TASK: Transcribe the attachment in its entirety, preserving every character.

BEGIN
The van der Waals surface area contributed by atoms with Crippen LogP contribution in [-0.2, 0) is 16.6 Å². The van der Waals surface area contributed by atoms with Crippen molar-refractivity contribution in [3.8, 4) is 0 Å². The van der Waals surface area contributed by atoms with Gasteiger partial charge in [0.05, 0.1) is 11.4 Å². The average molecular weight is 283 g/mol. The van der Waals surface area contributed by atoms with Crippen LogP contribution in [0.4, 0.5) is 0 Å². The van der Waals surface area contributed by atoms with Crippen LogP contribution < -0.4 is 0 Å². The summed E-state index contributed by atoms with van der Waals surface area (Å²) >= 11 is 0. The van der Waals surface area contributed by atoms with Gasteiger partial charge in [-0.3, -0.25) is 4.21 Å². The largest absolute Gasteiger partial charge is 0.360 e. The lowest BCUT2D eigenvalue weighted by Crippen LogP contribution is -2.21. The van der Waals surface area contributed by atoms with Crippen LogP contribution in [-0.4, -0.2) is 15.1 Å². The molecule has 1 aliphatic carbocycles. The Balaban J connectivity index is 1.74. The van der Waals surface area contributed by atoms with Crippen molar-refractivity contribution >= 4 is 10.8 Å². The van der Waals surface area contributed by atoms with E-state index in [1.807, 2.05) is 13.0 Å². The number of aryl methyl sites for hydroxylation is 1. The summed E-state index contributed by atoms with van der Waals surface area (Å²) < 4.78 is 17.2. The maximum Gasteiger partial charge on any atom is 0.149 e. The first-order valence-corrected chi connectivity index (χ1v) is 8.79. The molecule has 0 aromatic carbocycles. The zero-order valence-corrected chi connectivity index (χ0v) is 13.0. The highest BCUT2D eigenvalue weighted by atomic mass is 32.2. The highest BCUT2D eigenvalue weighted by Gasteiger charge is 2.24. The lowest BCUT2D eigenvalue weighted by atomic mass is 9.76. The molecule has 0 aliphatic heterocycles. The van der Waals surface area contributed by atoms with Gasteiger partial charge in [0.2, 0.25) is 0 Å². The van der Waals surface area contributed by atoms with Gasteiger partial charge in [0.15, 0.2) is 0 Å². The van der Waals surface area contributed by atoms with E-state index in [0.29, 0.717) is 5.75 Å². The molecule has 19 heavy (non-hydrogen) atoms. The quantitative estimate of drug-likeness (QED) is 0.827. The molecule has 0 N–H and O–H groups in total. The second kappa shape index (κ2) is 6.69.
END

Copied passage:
The van der Waals surface area contributed by atoms with Crippen LogP contribution in [-0.2, 0) is 16.6 Å². The van der Waals surface area contributed by atoms with Crippen molar-refractivity contribution in [3.8, 4) is 0 Å². The van der Waals surface area contributed by atoms with Gasteiger partial charge in [0.05, 0.1) is 11.4 Å². The average molecular weight is 283 g/mol. The van der Waals surface area contributed by atoms with Crippen LogP contribution in [0.4, 0.5) is 0 Å². The van der Waals surface area contributed by atoms with Crippen LogP contribution < -0.4 is 0 Å². The summed E-state index contributed by atoms with van der Waals surface area (Å²) >= 11 is 0. The van der Waals surface area contributed by atoms with Gasteiger partial charge in [-0.3, -0.25) is 4.21 Å². The largest absolute Gasteiger partial charge is 0.360 e. The lowest BCUT2D eigenvalue weighted by Crippen LogP contribution is -2.21. The van der Waals surface area contributed by atoms with Crippen LogP contribution in [-0.4, -0.2) is 15.1 Å². The molecule has 1 aliphatic carbocycles. The Balaban J connectivity index is 1.74. The van der Waals surface area contributed by atoms with Crippen molar-refractivity contribution >= 4 is 10.8 Å². The van der Waals surface area contributed by atoms with E-state index in [1.807, 2.05) is 13.0 Å². The number of aryl methyl sites for hydroxylation is 1. The summed E-state index contributed by atoms with van der Waals surface area (Å²) < 4.78 is 17.2. The maximum Gasteiger partial charge on any atom is 0.149 e. The first-order valence-corrected chi connectivity index (χ1v) is 8.79. The molecule has 0 aromatic carbocycles. The zero-order valence-corrected chi connectivity index (χ0v) is 13.0. The highest BCUT2D eigenvalue weighted by atomic mass is 32.2. The highest BCUT2D eigenvalue weighted by Gasteiger charge is 2.24. The lowest BCUT2D eigenvalue weighted by atomic mass is 9.76. The molecule has 0 aliphatic heterocycles. The van der Waals surface area contributed by atoms with Gasteiger partial charge in [0.2, 0.25) is 0 Å². The van der Waals surface area contributed by atoms with Gasteiger partial charge in [0.15, 0.2) is 0 Å². The van der Waals surface area contributed by atoms with E-state index in [0.29, 0.717) is 5.75 Å². The molecule has 19 heavy (non-hydrogen) atoms. The quantitative estimate of drug-likeness (QED) is 0.827. The molecule has 0 N–H and O–H groups in total. The second kappa shape index (κ2) is 6.69.